A month later, at the end of April, as we all step out at 8pm on Thursdays to ‘clap for carers’, community and togetherness are strong themes in our lives. So, in the midst of home schooling and home working, which is now the difficult reality for many of us, we pivot from pub nights, climate summit events and workshops and run our first digital community event – a zoom workshop. We have no idea what we are doing or whether it will work – it is all new. To our amazement 50 people show up. They are from competing agencies and they are mostly strangers. It is odd to meet in this way instead of down the pub, but good to be getting together again. We share stories of our experiences, hang out in zoom rooms and run workshop type exercises (back when they were novel). Together with our change and complexity expert Dr Orit Gal, we identify green shoots of change that we can see happening at this moment on a personal, business and societal level, given the new lockdown world we were all living in. The output of this forms the backbone of an article I wrote with Orit at the time titled ‘will this be how real change happens?’.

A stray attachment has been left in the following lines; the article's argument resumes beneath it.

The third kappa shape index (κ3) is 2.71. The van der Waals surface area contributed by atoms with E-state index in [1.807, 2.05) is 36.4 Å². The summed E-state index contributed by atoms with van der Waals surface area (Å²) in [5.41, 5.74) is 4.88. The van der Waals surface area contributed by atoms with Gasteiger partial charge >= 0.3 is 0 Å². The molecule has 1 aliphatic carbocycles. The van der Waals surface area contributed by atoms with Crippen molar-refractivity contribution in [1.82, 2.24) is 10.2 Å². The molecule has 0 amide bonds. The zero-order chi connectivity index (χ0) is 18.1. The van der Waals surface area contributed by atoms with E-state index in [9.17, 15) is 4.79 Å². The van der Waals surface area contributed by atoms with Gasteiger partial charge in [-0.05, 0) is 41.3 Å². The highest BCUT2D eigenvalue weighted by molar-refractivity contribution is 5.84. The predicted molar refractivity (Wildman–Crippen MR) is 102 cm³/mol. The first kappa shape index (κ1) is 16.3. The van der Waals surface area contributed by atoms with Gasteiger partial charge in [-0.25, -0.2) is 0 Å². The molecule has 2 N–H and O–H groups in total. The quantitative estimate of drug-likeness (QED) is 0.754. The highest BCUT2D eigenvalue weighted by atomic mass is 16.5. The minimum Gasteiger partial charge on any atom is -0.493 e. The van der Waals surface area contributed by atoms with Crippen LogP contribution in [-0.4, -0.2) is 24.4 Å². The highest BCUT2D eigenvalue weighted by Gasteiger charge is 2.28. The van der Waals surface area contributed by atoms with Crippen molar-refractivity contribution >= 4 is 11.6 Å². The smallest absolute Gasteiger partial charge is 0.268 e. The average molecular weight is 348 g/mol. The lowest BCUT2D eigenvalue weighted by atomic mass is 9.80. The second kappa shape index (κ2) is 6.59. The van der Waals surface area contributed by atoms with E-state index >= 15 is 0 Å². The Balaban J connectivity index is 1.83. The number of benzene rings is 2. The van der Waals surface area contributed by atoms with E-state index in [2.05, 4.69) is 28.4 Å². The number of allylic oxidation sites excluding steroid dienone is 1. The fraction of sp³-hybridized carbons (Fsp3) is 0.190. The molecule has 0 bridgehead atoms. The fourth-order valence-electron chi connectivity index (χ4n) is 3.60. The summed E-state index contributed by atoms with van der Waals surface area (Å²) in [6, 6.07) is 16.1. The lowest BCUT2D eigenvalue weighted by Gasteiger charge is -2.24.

These green shoots of change reveal a window of opportunity, This is the genesis of The Great Reset.

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By May the effects of lockdown are really kicking in. For context, lockdown has meant no flying, Virgin ended operations at Gatwick, withdrew their Boeing 747 fleet and shed 3,000 jobs as a result. There are few cars on the road and cycling has doubled. The scientists are predicting a fall of 7% in emissions in 2020 as a result of lockdown. By some cosmic coincidence this predicted fall in emissions is almost exactly the same as the UN states we need to reduce emissions by – 7.6% a year, every year for the next decade – in order to avoid the worst effects of climate change. In the suffering that is sweeping the world, this is a small glimmer of light for the long term.

Until now we have been pushing the industry to reduce its carbon emissions and its impact on society. But the industry and the world has now changed – emissions have reduced. So, we change – our goal is not to encourage reduction, but to maintain the reduction we are experiencing.